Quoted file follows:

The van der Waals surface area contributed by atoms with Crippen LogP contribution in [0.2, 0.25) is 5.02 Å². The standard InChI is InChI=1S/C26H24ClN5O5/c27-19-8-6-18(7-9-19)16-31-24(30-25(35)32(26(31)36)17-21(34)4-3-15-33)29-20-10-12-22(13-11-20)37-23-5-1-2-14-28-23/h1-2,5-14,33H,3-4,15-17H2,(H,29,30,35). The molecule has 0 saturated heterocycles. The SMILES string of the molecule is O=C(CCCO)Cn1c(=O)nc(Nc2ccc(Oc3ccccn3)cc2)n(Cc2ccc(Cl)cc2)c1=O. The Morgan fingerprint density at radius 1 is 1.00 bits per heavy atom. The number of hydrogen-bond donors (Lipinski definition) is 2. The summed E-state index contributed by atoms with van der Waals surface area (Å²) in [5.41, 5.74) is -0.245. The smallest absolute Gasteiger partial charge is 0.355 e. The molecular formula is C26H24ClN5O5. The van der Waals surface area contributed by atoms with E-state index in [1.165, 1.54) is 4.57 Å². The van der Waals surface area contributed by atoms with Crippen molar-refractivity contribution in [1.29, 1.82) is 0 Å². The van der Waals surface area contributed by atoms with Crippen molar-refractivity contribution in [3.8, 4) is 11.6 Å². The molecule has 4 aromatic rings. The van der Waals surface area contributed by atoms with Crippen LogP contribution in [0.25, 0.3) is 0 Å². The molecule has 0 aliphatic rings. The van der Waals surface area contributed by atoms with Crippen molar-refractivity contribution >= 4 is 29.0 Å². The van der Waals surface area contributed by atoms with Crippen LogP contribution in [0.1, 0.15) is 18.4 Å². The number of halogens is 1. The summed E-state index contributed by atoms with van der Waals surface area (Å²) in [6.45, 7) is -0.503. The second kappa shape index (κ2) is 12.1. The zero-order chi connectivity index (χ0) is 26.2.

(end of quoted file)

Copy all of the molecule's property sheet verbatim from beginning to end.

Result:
The van der Waals surface area contributed by atoms with Crippen LogP contribution in [0.2, 0.25) is 5.02 Å². The standard InChI is InChI=1S/C26H24ClN5O5/c27-19-8-6-18(7-9-19)16-31-24(30-25(35)32(26(31)36)17-21(34)4-3-15-33)29-20-10-12-22(13-11-20)37-23-5-1-2-14-28-23/h1-2,5-14,33H,3-4,15-17H2,(H,29,30,35). The molecule has 0 saturated heterocycles. The SMILES string of the molecule is O=C(CCCO)Cn1c(=O)nc(Nc2ccc(Oc3ccccn3)cc2)n(Cc2ccc(Cl)cc2)c1=O. The Morgan fingerprint density at radius 1 is 1.00 bits per heavy atom. The number of hydrogen-bond donors (Lipinski definition) is 2. The summed E-state index contributed by atoms with van der Waals surface area (Å²) in [5.41, 5.74) is -0.245. The smallest absolute Gasteiger partial charge is 0.355 e. The molecular formula is C26H24ClN5O5. The van der Waals surface area contributed by atoms with E-state index in [1.165, 1.54) is 4.57 Å². The van der Waals surface area contributed by atoms with Crippen molar-refractivity contribution in [1.29, 1.82) is 0 Å². The van der Waals surface area contributed by atoms with Crippen molar-refractivity contribution in [3.8, 4) is 11.6 Å². The molecule has 4 aromatic rings. The van der Waals surface area contributed by atoms with Crippen LogP contribution in [0.25, 0.3) is 0 Å². The molecule has 0 aliphatic rings. The van der Waals surface area contributed by atoms with Crippen molar-refractivity contribution >= 4 is 29.0 Å². The van der Waals surface area contributed by atoms with Crippen LogP contribution in [0.1, 0.15) is 18.4 Å². The number of halogens is 1. The summed E-state index contributed by atoms with van der Waals surface area (Å²) in [6.45, 7) is -0.503. The second kappa shape index (κ2) is 12.1. The zero-order chi connectivity index (χ0) is 26.2.